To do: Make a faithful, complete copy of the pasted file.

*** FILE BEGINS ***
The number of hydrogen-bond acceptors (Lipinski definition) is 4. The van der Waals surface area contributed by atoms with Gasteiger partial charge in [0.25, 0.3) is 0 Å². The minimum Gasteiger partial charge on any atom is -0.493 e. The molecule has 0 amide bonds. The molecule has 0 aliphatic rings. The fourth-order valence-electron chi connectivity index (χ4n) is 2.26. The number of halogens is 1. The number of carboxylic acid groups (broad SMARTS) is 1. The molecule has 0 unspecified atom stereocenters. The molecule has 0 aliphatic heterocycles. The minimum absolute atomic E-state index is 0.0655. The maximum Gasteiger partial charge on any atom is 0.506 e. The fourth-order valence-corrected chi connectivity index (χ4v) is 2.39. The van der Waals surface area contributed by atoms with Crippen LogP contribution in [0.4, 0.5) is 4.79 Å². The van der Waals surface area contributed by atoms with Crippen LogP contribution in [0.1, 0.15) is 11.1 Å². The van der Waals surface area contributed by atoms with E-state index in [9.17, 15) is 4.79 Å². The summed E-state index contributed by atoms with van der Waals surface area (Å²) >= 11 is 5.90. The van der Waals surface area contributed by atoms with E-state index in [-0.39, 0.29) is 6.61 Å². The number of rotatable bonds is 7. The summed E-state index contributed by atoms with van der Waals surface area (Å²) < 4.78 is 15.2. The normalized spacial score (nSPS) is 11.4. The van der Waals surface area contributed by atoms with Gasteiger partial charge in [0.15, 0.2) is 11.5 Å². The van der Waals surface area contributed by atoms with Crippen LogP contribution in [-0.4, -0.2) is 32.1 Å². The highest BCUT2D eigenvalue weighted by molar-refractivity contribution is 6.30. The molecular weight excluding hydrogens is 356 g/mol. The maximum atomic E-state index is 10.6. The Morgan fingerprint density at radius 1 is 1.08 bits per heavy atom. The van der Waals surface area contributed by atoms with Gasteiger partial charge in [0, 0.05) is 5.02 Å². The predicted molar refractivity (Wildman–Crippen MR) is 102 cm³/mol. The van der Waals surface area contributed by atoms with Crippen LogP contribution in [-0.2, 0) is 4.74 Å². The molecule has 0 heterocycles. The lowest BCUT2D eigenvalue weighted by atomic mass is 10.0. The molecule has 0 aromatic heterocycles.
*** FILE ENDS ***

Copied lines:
The number of hydrogen-bond acceptors (Lipinski definition) is 4. The van der Waals surface area contributed by atoms with Gasteiger partial charge in [0.25, 0.3) is 0 Å². The minimum Gasteiger partial charge on any atom is -0.493 e. The molecule has 0 amide bonds. The molecule has 0 aliphatic rings. The fourth-order valence-electron chi connectivity index (χ4n) is 2.26. The number of halogens is 1. The number of carboxylic acid groups (broad SMARTS) is 1. The molecule has 0 unspecified atom stereocenters. The molecule has 0 aliphatic heterocycles. The minimum absolute atomic E-state index is 0.0655. The maximum Gasteiger partial charge on any atom is 0.506 e. The fourth-order valence-corrected chi connectivity index (χ4v) is 2.39. The van der Waals surface area contributed by atoms with Crippen LogP contribution in [0.4, 0.5) is 4.79 Å². The van der Waals surface area contributed by atoms with Crippen LogP contribution in [0.1, 0.15) is 11.1 Å². The van der Waals surface area contributed by atoms with E-state index in [9.17, 15) is 4.79 Å². The summed E-state index contributed by atoms with van der Waals surface area (Å²) >= 11 is 5.90. The van der Waals surface area contributed by atoms with E-state index in [-0.39, 0.29) is 6.61 Å². The number of rotatable bonds is 7. The summed E-state index contributed by atoms with van der Waals surface area (Å²) < 4.78 is 15.2. The normalized spacial score (nSPS) is 11.4. The van der Waals surface area contributed by atoms with Gasteiger partial charge in [0.15, 0.2) is 11.5 Å². The van der Waals surface area contributed by atoms with Crippen LogP contribution in [-0.4, -0.2) is 32.1 Å². The highest BCUT2D eigenvalue weighted by molar-refractivity contribution is 6.30. The molecular weight excluding hydrogens is 356 g/mol. The maximum atomic E-state index is 10.6. The Morgan fingerprint density at radius 1 is 1.08 bits per heavy atom. The van der Waals surface area contributed by atoms with Gasteiger partial charge in [0, 0.05) is 5.02 Å². The predicted molar refractivity (Wildman–Crippen MR) is 102 cm³/mol. The van der Waals surface area contributed by atoms with Crippen LogP contribution in [-0.2, 0) is 4.74 Å². The molecule has 0 heterocycles. The lowest BCUT2D eigenvalue weighted by atomic mass is 10.0. The molecule has 0 aromatic heterocycles.